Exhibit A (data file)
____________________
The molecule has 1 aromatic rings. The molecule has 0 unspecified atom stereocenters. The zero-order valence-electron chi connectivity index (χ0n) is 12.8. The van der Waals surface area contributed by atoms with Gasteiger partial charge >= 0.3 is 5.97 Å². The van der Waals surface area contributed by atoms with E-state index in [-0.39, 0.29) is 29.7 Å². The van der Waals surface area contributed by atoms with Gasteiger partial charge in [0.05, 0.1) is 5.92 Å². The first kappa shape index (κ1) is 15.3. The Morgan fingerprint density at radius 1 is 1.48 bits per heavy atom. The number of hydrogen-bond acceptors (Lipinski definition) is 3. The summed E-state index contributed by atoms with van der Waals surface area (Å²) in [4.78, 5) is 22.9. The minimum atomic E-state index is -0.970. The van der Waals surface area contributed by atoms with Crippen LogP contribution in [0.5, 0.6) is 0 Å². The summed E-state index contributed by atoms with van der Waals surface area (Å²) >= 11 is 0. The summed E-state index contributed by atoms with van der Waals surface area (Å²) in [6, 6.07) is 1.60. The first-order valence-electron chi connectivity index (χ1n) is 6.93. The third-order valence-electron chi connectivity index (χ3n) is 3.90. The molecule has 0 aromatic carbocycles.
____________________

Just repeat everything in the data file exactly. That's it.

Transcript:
The molecule has 1 aromatic rings. The molecule has 0 unspecified atom stereocenters. The zero-order valence-electron chi connectivity index (χ0n) is 12.8. The van der Waals surface area contributed by atoms with Gasteiger partial charge >= 0.3 is 5.97 Å². The van der Waals surface area contributed by atoms with E-state index in [-0.39, 0.29) is 29.7 Å². The van der Waals surface area contributed by atoms with Gasteiger partial charge in [0.05, 0.1) is 5.92 Å². The first kappa shape index (κ1) is 15.3. The Morgan fingerprint density at radius 1 is 1.48 bits per heavy atom. The number of hydrogen-bond acceptors (Lipinski definition) is 3. The summed E-state index contributed by atoms with van der Waals surface area (Å²) in [4.78, 5) is 22.9. The minimum atomic E-state index is -0.970. The van der Waals surface area contributed by atoms with Crippen LogP contribution in [0.5, 0.6) is 0 Å². The summed E-state index contributed by atoms with van der Waals surface area (Å²) >= 11 is 0. The summed E-state index contributed by atoms with van der Waals surface area (Å²) in [6, 6.07) is 1.60. The first-order valence-electron chi connectivity index (χ1n) is 6.93. The third-order valence-electron chi connectivity index (χ3n) is 3.90. The molecule has 0 aromatic carbocycles.